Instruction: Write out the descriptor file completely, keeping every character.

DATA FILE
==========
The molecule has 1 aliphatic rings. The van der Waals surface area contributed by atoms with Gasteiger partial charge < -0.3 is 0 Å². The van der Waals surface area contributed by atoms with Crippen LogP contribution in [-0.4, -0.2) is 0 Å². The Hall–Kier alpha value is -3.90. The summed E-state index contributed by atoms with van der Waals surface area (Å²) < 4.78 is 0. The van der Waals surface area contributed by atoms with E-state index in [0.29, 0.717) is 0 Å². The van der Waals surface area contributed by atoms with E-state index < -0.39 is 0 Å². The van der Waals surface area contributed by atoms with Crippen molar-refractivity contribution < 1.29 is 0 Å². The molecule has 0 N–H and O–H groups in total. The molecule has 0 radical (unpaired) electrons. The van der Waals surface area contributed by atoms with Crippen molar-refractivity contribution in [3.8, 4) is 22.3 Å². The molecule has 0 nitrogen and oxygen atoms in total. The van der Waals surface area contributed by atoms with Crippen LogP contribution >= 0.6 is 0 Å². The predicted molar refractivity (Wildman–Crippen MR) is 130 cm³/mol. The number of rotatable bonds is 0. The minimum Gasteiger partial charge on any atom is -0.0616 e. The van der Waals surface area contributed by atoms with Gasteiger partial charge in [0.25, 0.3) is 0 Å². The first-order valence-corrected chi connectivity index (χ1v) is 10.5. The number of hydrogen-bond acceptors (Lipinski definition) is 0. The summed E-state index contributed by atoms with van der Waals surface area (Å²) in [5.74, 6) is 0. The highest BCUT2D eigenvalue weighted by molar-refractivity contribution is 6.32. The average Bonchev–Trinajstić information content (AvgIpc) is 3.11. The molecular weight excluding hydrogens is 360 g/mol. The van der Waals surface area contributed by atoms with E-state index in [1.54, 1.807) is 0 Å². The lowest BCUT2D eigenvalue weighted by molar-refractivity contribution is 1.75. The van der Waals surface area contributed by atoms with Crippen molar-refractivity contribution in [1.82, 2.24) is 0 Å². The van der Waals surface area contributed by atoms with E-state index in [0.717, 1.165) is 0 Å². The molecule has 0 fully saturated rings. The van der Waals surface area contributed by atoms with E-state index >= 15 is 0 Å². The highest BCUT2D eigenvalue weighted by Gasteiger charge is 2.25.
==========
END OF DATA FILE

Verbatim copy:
The molecule has 1 aliphatic rings. The van der Waals surface area contributed by atoms with Gasteiger partial charge < -0.3 is 0 Å². The van der Waals surface area contributed by atoms with Crippen LogP contribution in [-0.4, -0.2) is 0 Å². The Hall–Kier alpha value is -3.90. The summed E-state index contributed by atoms with van der Waals surface area (Å²) < 4.78 is 0. The van der Waals surface area contributed by atoms with E-state index in [0.29, 0.717) is 0 Å². The van der Waals surface area contributed by atoms with E-state index < -0.39 is 0 Å². The van der Waals surface area contributed by atoms with Crippen molar-refractivity contribution < 1.29 is 0 Å². The molecule has 0 N–H and O–H groups in total. The molecule has 0 radical (unpaired) electrons. The van der Waals surface area contributed by atoms with Crippen molar-refractivity contribution in [3.8, 4) is 22.3 Å². The molecule has 0 nitrogen and oxygen atoms in total. The van der Waals surface area contributed by atoms with Crippen LogP contribution >= 0.6 is 0 Å². The predicted molar refractivity (Wildman–Crippen MR) is 130 cm³/mol. The number of rotatable bonds is 0. The minimum Gasteiger partial charge on any atom is -0.0616 e. The van der Waals surface area contributed by atoms with Gasteiger partial charge in [0.25, 0.3) is 0 Å². The first-order valence-corrected chi connectivity index (χ1v) is 10.5. The number of hydrogen-bond acceptors (Lipinski definition) is 0. The summed E-state index contributed by atoms with van der Waals surface area (Å²) in [5.74, 6) is 0. The highest BCUT2D eigenvalue weighted by molar-refractivity contribution is 6.32. The average Bonchev–Trinajstić information content (AvgIpc) is 3.11. The molecular weight excluding hydrogens is 360 g/mol. The van der Waals surface area contributed by atoms with E-state index in [1.54, 1.807) is 0 Å². The lowest BCUT2D eigenvalue weighted by molar-refractivity contribution is 1.75. The van der Waals surface area contributed by atoms with Crippen molar-refractivity contribution in [1.82, 2.24) is 0 Å². The van der Waals surface area contributed by atoms with E-state index in [0.717, 1.165) is 0 Å². The molecule has 0 fully saturated rings. The van der Waals surface area contributed by atoms with E-state index >= 15 is 0 Å². The highest BCUT2D eigenvalue weighted by Gasteiger charge is 2.25.